Traditional Easter Holidays on Poros Island

Share on FacebookTweet about this on TwitterShare on Google+Pin on Pinterest

Are you planning on visiting Greece for your Easter holidays? Go to Poros island! Located southwards to the Saronic Gulf, Poros is a small Greek island that will surprise you with its pure beauty. Poros is easily accessible by ferries for it lies really close to Piraeus (the most well-known port city of Greece). Poros is picturesque and can truly offer you the traditional vacations you long for; especially during Easter, when the weather is fair and many Greek and local traditions revive.

poros-ferry-greece

Probably this is the most ideal period to visit Poros island because of the devotional atmosphere surrounding the whole island. During Holy Week, that is in Christianity the week preceding Easter, everyone on the island is dressed up and goes to church (Poros has several parishes), usually at the evenings.

One day before Palm Sunday, children sing songs (carols) related to Lazarus’ miraculous rising from the dead by Jesus Christ and on Palm Sunday, everybody eats fish. On Holy Monday and during this whole week, people do not eat anything that comes from animals and of course, meat, further intensifying their fasting.

kanali-beach-poros-island-greece

On Maundy Thursday, Orthodox Christians dye eggs in red color, symbolizing the blood of Christ. The egg conveys a particular symbolism. It signifies Resurrection for it is sealed and when it cracks something new is revealed. The egg’s shell is like the tomb that opens and new life begins. That is why we eventually crack those red eggs on Easter.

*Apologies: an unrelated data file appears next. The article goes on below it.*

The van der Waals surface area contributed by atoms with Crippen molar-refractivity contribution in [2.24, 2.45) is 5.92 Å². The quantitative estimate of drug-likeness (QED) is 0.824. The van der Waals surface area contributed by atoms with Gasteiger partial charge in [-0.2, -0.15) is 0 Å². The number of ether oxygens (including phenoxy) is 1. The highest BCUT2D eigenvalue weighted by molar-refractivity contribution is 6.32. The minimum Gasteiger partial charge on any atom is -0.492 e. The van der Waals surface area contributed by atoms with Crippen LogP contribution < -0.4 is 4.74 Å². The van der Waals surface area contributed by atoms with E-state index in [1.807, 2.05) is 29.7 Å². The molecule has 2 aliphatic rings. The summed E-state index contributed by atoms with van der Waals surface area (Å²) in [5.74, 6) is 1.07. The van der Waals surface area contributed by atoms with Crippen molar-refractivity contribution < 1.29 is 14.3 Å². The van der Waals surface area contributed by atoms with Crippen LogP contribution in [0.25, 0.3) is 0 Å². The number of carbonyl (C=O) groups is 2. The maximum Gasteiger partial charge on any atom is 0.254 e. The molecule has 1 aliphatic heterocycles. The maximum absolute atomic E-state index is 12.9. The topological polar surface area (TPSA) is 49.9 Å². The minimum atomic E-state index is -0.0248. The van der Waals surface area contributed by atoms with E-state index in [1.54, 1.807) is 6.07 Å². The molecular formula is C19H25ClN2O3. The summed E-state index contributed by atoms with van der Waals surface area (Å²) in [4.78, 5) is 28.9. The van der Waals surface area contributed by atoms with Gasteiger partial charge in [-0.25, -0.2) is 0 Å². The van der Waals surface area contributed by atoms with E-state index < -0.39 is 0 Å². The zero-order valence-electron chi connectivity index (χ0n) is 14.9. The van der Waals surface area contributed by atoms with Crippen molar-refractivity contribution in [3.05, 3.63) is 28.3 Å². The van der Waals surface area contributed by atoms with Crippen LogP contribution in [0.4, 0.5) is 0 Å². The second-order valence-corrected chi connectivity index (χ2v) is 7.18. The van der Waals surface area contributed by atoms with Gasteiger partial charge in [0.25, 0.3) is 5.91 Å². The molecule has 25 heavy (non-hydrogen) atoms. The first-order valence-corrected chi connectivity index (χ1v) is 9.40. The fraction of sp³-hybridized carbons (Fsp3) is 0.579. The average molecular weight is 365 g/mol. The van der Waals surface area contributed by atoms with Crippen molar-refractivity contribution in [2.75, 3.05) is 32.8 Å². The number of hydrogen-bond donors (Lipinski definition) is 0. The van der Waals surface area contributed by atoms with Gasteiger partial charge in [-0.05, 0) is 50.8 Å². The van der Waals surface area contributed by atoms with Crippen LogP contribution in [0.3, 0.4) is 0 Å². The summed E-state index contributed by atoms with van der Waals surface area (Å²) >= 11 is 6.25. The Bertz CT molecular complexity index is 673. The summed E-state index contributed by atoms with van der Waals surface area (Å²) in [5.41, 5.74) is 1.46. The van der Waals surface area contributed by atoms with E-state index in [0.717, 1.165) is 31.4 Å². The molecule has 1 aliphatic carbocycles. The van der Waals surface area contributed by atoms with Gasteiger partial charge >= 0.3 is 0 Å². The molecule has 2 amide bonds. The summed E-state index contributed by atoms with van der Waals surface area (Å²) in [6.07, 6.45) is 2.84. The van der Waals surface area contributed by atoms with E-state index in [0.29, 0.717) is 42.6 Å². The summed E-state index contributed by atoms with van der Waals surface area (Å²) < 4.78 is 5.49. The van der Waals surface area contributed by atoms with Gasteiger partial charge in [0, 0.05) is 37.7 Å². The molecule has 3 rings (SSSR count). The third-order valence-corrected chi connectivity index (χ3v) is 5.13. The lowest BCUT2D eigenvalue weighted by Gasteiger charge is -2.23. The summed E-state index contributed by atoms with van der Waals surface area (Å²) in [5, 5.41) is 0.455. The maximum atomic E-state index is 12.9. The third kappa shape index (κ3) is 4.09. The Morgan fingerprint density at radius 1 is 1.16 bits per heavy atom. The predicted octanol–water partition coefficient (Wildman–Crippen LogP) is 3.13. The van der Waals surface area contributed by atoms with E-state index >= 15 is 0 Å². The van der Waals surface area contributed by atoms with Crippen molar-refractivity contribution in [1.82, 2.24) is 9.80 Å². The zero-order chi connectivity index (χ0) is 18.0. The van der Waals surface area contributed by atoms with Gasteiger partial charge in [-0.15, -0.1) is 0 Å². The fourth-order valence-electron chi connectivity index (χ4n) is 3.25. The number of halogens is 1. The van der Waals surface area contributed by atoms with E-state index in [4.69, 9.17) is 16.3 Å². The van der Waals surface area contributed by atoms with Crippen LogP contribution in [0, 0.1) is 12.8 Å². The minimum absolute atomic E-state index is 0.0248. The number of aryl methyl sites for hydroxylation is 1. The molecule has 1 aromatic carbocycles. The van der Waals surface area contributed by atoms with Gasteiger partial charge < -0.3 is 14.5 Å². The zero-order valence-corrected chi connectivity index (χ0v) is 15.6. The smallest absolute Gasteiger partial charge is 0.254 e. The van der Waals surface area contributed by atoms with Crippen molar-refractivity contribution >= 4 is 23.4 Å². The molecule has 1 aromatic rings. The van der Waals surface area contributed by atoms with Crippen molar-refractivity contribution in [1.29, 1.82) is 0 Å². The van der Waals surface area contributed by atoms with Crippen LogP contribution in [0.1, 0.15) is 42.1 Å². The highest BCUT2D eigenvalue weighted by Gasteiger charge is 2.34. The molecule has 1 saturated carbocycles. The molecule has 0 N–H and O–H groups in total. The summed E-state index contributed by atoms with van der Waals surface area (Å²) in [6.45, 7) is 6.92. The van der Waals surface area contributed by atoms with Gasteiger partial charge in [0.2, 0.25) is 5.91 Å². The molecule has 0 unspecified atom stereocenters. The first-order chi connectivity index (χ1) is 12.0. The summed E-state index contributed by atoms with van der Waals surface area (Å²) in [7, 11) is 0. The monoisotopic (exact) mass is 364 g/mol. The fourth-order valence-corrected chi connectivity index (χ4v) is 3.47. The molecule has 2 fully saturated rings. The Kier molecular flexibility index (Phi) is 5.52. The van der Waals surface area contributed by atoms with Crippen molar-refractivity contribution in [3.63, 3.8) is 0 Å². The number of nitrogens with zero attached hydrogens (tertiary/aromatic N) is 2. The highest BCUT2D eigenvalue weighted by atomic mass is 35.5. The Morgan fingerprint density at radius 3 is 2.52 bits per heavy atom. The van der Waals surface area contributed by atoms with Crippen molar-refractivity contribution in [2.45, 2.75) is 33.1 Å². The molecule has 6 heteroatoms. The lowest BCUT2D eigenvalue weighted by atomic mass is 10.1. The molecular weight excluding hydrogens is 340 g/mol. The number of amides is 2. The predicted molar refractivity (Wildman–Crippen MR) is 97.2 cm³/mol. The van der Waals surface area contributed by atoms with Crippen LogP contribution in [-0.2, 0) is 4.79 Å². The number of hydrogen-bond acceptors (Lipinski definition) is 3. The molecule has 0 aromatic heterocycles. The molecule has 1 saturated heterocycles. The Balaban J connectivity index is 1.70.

Good Friday on Poros is truly unique. You can hear church bells ringing mournfully all over the island. People gather early at the┬áchurch in order to decorate the bier. At night, every bier is gathered at Plateia Iroon, which is Poros’ main square. Everyone holds a yellow candle and sings mournful psalms along with the priests.

church-poros-island-greece

On the night of Holy Saturday, everyone is gathered again at churches, this time holding white candles. At midnight, joyful psalms are heard and the church bells ring happily and quickly. When Greeks arrive at their homes, they eat magiritsa, a Greek Easter soup, made of lamb offal, lettuces and fresh herbs.

On Easter, they roast lambs and eat homemade biscuits. A very special tradition of Poros takes place on every Easter. Young women go to the beach searching for a rock that has seaweed upon it. Later, they put this rock under their pillow for it is believed that during this night, they are going to dream of their future husbands.

 

Share on FacebookTweet about this on TwitterShare on Google+Pin on Pinterest